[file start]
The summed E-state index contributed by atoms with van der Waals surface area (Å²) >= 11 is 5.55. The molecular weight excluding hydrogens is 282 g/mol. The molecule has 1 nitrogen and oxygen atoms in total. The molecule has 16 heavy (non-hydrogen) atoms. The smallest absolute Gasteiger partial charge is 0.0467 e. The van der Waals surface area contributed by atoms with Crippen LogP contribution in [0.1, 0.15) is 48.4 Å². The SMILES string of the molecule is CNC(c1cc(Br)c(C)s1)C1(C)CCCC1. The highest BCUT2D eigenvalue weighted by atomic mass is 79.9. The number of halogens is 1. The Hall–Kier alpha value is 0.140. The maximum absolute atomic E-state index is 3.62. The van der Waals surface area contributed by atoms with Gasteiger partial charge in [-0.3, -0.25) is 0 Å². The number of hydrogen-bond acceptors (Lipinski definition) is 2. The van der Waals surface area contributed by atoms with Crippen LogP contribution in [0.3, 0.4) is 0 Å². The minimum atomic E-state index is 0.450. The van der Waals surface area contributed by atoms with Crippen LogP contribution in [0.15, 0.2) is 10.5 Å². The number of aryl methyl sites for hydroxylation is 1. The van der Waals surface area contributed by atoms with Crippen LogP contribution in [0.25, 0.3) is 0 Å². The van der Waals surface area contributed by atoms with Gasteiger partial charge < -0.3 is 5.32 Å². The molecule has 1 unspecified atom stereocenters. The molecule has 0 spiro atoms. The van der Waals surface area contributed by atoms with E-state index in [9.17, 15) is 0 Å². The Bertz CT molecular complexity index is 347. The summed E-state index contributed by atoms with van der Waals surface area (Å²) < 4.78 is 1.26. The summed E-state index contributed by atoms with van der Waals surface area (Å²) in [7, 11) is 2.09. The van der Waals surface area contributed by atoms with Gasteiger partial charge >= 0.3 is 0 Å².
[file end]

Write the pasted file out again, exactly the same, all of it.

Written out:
The summed E-state index contributed by atoms with van der Waals surface area (Å²) >= 11 is 5.55. The molecular weight excluding hydrogens is 282 g/mol. The molecule has 1 nitrogen and oxygen atoms in total. The molecule has 16 heavy (non-hydrogen) atoms. The smallest absolute Gasteiger partial charge is 0.0467 e. The van der Waals surface area contributed by atoms with Crippen LogP contribution in [0.1, 0.15) is 48.4 Å². The SMILES string of the molecule is CNC(c1cc(Br)c(C)s1)C1(C)CCCC1. The highest BCUT2D eigenvalue weighted by atomic mass is 79.9. The number of halogens is 1. The Hall–Kier alpha value is 0.140. The maximum absolute atomic E-state index is 3.62. The van der Waals surface area contributed by atoms with Gasteiger partial charge in [-0.3, -0.25) is 0 Å². The number of hydrogen-bond acceptors (Lipinski definition) is 2. The van der Waals surface area contributed by atoms with Crippen LogP contribution in [0.3, 0.4) is 0 Å². The minimum atomic E-state index is 0.450. The van der Waals surface area contributed by atoms with Crippen LogP contribution in [0.15, 0.2) is 10.5 Å². The number of aryl methyl sites for hydroxylation is 1. The van der Waals surface area contributed by atoms with Crippen LogP contribution in [0.25, 0.3) is 0 Å². The van der Waals surface area contributed by atoms with Gasteiger partial charge < -0.3 is 5.32 Å². The molecule has 1 unspecified atom stereocenters. The molecule has 0 spiro atoms. The van der Waals surface area contributed by atoms with E-state index in [9.17, 15) is 0 Å². The Bertz CT molecular complexity index is 347. The summed E-state index contributed by atoms with van der Waals surface area (Å²) < 4.78 is 1.26. The summed E-state index contributed by atoms with van der Waals surface area (Å²) in [7, 11) is 2.09. The van der Waals surface area contributed by atoms with Gasteiger partial charge >= 0.3 is 0 Å².